These calamities are important because Monkey subsequently learns the 72 transformations in order to escape punishment by hiding under any one of a myriad number of disguises. Therefore, exploring the origins of the three calamities has merit.

Monkey learning from master - Elements (small)

Fig. 1 – Master Subhuti tells Sun about the Three Calamities (larger version). Photomanipulation by the author.

The novel likely borrows from a Buddhist cosmological concept called the Three Calamities (sanzai, 三災). We first need some background before continuing. Buddhism recognizes a measurement of time called a Kalpa (jie, 劫), which can be many millions or even billions of years long depending on the tradition. Said traditions recognize between four and eighty kalpas (Robert & David, 2013, p. 409). The total of these respective ranges make up a Mahakalpa (dajie, 大劫), which is divided into four periods of nothingness, creation, subsistence, and finally destruction, each period being between one and twenty kalpas long (Robert & David, 2013, p. 496). The Three Calamities are responsible for the destruction of each Mahakalpa.

Kloetzli (1983) describes the cyclical destruction of each Mahakalpa by an element:

The destructions are of three kinds: those by fire, those by water and those by wind. […] The destructions succeed one another in the following sequence: seven by fire followed by a destruction by water. This cycle of eight destructions is repeated a total of seven times. This is then followed by seven more destructions by fire, followed by a final by wind. Thus there are 7 x 8 or 56 destructions by fire; 7 by water and a final 64th by wind [fig. 2] (p. 75).

Therefore, the Three Calamities from Journey to the West follow a similar cycle of destructive elements appearing at set time intervals: lightning, fire, and wind every 500 years in place of fire, water, and wind at the end of every Mahakalpa. And instead of destroying the universe, the elements are sent to kill those who have achieved immortality.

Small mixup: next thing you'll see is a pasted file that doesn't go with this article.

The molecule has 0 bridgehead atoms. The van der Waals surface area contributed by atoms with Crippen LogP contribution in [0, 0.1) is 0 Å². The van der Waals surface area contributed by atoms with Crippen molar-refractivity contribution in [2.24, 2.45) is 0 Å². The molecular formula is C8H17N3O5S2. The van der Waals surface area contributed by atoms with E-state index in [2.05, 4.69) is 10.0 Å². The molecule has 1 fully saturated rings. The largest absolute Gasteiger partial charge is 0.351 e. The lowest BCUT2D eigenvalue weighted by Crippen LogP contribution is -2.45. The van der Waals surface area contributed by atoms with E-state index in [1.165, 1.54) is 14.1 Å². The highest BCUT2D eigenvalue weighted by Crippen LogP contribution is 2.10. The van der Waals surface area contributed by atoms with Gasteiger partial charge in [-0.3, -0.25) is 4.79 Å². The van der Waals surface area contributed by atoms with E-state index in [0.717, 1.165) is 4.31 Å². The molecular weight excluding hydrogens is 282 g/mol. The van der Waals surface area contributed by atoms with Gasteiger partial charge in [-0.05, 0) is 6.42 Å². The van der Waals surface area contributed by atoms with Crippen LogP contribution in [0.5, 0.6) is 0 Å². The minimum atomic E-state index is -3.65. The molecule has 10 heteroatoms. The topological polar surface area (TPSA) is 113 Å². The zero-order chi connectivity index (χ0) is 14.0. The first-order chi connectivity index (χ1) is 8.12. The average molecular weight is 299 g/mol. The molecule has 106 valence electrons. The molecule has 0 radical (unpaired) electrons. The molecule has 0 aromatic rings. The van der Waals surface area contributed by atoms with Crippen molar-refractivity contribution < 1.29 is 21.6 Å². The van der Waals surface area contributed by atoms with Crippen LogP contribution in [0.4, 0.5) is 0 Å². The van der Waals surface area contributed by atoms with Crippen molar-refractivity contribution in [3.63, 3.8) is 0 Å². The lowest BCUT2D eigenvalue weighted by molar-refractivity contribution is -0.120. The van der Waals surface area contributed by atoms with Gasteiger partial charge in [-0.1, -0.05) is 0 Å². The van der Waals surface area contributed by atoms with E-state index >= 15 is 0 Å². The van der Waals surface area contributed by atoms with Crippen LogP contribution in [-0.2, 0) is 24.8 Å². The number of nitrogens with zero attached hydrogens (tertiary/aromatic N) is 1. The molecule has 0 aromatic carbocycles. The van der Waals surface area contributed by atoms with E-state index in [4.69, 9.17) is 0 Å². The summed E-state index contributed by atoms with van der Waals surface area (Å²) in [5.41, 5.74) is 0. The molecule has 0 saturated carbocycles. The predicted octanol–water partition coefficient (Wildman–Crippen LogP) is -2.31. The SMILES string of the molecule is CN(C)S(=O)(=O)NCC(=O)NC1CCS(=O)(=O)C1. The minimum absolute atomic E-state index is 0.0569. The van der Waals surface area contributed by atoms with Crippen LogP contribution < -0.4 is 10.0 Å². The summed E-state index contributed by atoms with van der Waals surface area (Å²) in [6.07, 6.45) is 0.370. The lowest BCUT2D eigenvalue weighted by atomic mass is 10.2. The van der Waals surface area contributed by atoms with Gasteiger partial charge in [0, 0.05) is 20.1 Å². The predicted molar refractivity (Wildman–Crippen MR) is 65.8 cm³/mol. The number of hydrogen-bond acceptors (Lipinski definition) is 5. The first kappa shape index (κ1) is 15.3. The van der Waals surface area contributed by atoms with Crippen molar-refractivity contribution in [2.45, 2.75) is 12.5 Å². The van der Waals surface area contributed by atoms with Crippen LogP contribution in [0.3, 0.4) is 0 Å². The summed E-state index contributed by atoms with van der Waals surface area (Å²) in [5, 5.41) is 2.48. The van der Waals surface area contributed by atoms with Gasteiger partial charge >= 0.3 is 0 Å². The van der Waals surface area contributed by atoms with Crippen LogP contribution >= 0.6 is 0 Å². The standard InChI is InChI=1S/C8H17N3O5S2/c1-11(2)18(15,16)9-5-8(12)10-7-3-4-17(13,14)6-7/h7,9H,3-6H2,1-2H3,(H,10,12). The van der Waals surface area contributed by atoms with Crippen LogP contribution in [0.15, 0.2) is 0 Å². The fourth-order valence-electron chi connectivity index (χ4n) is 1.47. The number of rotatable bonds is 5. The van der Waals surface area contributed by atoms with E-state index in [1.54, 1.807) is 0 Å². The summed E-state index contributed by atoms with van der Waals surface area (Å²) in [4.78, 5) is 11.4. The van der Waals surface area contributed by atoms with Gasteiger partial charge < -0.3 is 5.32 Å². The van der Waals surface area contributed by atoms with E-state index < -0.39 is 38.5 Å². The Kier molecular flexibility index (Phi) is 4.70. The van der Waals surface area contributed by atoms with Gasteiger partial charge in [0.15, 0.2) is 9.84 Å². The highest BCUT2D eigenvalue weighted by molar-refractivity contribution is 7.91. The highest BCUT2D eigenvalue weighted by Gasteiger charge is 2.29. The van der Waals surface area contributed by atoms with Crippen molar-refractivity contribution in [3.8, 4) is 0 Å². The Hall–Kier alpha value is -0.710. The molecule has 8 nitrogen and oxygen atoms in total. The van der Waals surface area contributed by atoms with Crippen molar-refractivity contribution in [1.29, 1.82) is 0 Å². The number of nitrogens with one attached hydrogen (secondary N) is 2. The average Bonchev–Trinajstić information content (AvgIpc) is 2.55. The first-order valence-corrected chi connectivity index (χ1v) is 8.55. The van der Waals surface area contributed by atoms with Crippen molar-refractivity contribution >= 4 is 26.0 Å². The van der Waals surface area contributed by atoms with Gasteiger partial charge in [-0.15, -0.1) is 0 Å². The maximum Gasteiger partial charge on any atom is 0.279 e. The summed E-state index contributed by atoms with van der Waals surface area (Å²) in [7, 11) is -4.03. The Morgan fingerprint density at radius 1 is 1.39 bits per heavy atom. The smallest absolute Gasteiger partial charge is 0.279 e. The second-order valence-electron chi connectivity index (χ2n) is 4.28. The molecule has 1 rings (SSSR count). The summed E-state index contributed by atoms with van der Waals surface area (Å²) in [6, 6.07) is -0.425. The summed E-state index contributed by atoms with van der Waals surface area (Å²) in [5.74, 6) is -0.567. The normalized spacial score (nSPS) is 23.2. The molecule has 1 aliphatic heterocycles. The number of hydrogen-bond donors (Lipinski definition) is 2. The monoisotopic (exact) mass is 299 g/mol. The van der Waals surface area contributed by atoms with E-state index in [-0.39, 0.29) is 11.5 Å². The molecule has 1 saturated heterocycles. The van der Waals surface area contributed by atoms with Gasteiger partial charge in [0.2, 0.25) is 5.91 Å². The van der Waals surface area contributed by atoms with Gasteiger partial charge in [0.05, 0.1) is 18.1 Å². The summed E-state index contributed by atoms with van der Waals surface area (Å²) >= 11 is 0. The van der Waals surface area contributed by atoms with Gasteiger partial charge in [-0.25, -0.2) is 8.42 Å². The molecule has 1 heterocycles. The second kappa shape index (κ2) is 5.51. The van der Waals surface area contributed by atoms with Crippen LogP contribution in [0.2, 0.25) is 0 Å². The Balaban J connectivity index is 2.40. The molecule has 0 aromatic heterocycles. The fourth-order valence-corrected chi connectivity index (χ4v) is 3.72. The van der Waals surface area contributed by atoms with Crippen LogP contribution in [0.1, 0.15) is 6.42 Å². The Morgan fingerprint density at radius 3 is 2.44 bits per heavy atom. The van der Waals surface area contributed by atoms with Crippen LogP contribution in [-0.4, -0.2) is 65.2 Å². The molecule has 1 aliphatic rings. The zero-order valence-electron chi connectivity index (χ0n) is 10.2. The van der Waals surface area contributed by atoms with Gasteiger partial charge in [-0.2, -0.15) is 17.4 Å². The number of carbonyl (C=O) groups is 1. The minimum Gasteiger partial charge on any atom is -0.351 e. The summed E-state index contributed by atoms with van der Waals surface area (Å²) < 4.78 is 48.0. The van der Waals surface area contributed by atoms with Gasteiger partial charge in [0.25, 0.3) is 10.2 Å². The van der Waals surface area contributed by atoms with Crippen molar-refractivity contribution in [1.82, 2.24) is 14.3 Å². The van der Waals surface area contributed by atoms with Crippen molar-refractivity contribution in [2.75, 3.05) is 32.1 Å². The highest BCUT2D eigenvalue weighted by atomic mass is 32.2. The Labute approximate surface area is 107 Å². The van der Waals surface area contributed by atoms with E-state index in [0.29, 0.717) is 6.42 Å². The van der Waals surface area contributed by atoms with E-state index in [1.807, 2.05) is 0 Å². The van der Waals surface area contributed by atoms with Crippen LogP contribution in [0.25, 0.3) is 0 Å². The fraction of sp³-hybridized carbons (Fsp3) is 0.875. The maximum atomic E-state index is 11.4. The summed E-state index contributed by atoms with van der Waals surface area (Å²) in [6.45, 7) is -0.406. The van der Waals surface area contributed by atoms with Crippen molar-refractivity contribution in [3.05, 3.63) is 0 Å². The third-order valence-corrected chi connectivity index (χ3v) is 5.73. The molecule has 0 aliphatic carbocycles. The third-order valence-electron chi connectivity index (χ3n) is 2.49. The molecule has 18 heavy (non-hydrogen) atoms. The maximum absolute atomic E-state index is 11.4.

X57p0473_01 - small

Fig. 2 – A chart mapping the cyclical destructions by fire, water, and wind. A larger version is available on the CBETA page.

The earliest mention of Buddhism’s Three Calamities in Chinese writing that I know of appears in scroll one of the Pearl Forest of the Dharma Garden (Fayuan zhulin, 法苑珠林), a Chinese Buddhist encyclopedia published in 688. So there was plenty of time between this work and the publishing of Journey to the West in 1592.

I was interested to learn that Monkey’s calamities made their way into modern Wuxia (武俠, “Martial hero”) literature. For example, the author of the Immortal Mountain wordpress writes:

Heavenly Tribulation (天劫 tiānjié) (重劫 zhòngjié) – in some novels, a trial encountered by cultivators at key points in their cultivation, which they must resist and ultimately transcend. Because immortal cultivation (generally) goes against the Will of Heaven, the Heavens will send down tribulations to oppress high-level cultivators who make progress towards Immortality, often right when they enter a new cultivation stage. This typically takes the form of a lightning storm, with extraordinarily powerful bolts of lightning raining down from the Heavens to strike at the cultivator (source).

The trial by lightning is exactly like the calamity of thunder mentioned by Master Subhuti.


Update: 09/10/2018

The Wuxia/Xianxia (仙侠, “Immortal hero”) literature translator Deathblade (twitter) was kind enough to direct me to an example of a tribulation from a popular Chinese television show . The scene (video 1) involves a 20,000-year-old child immortal experiencing a trial by lightning. The heavenly bolts tear at his clothing and draw blood, but he survives the ordeal.